The greatest boxer of all time Pound For Pound Sugar Ray Robinson!
The most dazzling, sensational boxer to ever grace the world. Sugar Ray Robinson (174 – 19 – 6) is regarded by many as the greatest boxer that ever lived pound for pound. With some saying he’s the greatest sportsman that ever lived. Well, one thing for sure he will always be in the heart of true boxing fans. And amongst many of today’s best fighters in the world, Robinson is routinely placed in or around the number one position.
Back in the days of Sugar Ray, it was common for fighters to compete much more often than today. And before turning professional Ray fought some eighty-five times as an amateur, winning all of the fights. With some sixty-nine fights coming by way of knockout in the very first round.
On turning pro, Sugar Ray tore through the ranks, only losing one fights against Jake LaMotta in his one hundred and thirty-second fight. Competing against some of the toughest and most iconic fighters of that era. He would go on to win both the welterweight and middleweight world titles. And this way back in the day when there was only a single world champion in each respective weight class. When w compare to today where there is an untold amount of world title floating around the sport.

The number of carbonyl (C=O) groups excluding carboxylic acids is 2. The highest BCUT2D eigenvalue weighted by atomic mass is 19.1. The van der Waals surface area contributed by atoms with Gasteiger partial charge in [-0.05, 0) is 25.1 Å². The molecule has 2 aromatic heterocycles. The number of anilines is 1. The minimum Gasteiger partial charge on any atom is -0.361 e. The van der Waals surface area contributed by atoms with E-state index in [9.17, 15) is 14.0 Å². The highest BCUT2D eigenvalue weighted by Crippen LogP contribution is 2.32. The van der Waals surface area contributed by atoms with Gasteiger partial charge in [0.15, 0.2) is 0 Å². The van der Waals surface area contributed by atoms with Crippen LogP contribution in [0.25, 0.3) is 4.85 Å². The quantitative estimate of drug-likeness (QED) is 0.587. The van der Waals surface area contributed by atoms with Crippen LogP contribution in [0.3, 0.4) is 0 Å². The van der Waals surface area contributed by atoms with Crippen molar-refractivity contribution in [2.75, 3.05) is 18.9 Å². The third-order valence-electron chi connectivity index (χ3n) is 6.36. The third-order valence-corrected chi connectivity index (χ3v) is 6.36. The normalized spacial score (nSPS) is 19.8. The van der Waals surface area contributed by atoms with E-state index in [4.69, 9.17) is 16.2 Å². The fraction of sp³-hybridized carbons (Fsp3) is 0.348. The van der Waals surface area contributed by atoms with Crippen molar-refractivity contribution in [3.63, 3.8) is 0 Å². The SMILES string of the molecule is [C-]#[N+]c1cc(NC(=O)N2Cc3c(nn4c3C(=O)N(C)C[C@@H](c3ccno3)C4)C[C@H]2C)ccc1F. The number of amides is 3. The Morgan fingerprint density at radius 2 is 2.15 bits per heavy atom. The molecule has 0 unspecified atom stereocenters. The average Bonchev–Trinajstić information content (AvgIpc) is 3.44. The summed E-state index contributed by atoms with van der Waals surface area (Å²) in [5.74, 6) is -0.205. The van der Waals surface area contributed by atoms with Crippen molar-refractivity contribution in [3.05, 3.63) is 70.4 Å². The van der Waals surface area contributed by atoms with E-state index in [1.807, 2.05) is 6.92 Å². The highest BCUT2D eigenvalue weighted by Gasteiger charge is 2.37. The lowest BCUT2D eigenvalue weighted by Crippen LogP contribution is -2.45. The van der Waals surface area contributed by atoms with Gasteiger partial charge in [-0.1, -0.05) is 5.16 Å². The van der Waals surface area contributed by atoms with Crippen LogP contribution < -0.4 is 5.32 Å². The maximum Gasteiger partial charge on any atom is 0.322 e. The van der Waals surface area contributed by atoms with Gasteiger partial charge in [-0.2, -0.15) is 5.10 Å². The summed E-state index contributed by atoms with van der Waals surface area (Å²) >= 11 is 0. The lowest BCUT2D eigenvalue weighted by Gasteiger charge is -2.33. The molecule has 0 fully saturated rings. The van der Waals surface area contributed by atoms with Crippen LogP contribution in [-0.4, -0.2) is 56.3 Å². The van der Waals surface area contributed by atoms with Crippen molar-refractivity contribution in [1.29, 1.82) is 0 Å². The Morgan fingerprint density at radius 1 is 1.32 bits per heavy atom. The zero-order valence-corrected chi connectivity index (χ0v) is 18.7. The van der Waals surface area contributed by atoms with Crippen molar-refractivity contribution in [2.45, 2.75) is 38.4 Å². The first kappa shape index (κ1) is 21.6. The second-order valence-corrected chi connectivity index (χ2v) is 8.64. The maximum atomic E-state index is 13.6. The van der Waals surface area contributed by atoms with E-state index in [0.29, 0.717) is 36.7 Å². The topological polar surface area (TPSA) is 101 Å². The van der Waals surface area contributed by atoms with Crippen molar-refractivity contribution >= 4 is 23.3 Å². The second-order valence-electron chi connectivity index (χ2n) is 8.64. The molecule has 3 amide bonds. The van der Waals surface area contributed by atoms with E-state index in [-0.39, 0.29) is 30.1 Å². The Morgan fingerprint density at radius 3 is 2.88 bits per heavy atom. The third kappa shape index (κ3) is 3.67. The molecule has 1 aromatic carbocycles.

The Sugar Ray Robinson World Tour
Robinson would take his boxing skills on a world tour, taking on the very best in Europe. And throughout a series of three fights over just nineteen days, managing to defeat three of the very best Europe had to offer.
Sugar Ray Continued on his quest heading back to US soil and rematching with the only man to ever beat him, Jake LaMotta. In what would go down as one of the most destructive fights inside the boxing ring. Then in 1951 Robinson would lose his middleweight title to Randolph Turpin in the United Kingdom. A loss he would remedy just two months later with a tenth round stoppage of the British fighter.
Sugar Ray Robinson would go on to lose his title again, then return some three years later to regain the middleweight crown. And would continue to fight for a further 13 years, losing then rewinning his world middleweight championship. Then in 1965, finally deciding to call it a night and retire from the sport. With one of the greatest resumes boxing has ever known.